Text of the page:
Equine piroplasmosis is a disease caused by one of two parasites (Babesia caballi or Babesia equi).  Babesia equi is the more pathogenic of the two parasites.  They are found in South and Central America, Europe, Africa, Asia and the Middle East.  Areas that are not considered to be endemic include the United States, Canada, Australia, Japan, England and Ireland.  The parasite lives within the red blood cells and is transmitted between horses by ticks that live in warm weather climates.


  • After infection, it can take between 1 and 3 weeks before signs become apparent

  • Infection can be mild or acute
  • Clinical signs are secondary to damage to the red cells
  • Some horses are infected and show no signs
  • Infected horses become dull and lethargic with a fever
  • Mucous membranes may be pale or yellow
  • The abdomen can be distended and the horse may show signs of colic
  • The horse may have an increased respiratory rate


While transmission is mainly by infected ticks (Dermacentor variabilis and Rhipicephalus (Boophilus) microplus), the disease has been spread mechanically from animal to animal through contaminated needles.


Several laboratory tests are available for diagnosis of piroplasmosis.  The most common tests are blood tests that look at antibodies to the organism. The U.S. Department of Agriculture (USDA) standard test is the cELISA (competitive enzyme-linked immunosorbent assay). Specific laboratories have been identified to run the tests and report the results.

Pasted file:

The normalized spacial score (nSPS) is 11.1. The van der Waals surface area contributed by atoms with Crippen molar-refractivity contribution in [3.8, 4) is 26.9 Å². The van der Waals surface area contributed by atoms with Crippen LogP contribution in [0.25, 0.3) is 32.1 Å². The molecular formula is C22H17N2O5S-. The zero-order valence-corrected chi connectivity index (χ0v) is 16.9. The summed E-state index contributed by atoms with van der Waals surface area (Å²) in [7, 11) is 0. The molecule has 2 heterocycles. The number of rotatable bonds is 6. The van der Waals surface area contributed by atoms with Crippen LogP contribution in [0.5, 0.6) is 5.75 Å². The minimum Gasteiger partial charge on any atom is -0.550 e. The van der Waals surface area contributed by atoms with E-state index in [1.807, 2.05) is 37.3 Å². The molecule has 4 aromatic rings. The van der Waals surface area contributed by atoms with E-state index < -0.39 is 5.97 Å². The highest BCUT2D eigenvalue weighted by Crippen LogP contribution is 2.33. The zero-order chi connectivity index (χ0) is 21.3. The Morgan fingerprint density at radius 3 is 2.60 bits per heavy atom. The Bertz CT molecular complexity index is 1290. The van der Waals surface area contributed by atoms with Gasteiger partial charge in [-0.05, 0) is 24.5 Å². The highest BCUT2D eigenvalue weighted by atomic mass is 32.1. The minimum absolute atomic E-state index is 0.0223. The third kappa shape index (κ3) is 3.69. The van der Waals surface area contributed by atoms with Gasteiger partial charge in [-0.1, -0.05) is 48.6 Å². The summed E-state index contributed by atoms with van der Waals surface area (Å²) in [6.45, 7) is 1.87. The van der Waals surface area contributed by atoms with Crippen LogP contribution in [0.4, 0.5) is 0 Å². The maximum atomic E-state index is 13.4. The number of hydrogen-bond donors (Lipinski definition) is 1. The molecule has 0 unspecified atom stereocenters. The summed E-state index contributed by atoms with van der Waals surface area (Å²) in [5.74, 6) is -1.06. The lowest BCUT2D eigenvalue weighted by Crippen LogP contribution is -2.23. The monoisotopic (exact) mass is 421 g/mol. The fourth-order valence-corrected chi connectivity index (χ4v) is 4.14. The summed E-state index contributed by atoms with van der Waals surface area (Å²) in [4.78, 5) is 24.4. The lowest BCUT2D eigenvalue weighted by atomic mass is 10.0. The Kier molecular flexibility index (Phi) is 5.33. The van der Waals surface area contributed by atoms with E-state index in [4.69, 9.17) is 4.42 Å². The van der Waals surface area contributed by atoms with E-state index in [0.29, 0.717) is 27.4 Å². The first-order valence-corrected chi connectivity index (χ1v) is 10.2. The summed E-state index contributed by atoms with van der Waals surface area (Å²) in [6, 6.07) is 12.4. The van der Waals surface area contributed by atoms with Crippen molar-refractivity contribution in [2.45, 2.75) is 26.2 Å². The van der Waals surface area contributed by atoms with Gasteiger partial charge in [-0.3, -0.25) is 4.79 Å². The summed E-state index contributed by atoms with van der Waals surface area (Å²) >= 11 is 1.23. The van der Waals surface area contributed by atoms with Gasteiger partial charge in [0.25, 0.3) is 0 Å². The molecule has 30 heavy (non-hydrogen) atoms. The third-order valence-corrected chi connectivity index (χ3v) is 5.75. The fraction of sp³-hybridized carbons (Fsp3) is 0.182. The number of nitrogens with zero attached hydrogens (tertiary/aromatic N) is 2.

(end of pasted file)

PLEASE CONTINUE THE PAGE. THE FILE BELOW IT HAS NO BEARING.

Occasionally, the parasite can be seen on microscopic examination of a blood smear.


Horses that test positive for equine piroplasmosis MUST be quarantined.  Local veterinarians can work with state and federal veterinarians to ensure that manageable quarantine guidelines are being followed and are in place.

Although there are some drugs that have been identified for treatment of piroplasmosis, the organisms can be difficult to treat, and it is often difficult to completely clear the organism even after apparent infection has resolved.  In addition to quarantine, there is a treatment research program available for positive horses at Washington State University.  If you have a positive case, you can contact Washington State to determine if your horse qualifies for the treatment program. 


Acute cases that survive the initial infection may become carriers for life.  By working with your veterinarian and local and federal USDA agents, quarantine and treatment protocols can be designed for each individual horse. Recently the USDA has successfully cleared several positive horses of the disease. These horses are no longer infected and do not show positives on any of the available tests and have been released from quarantine.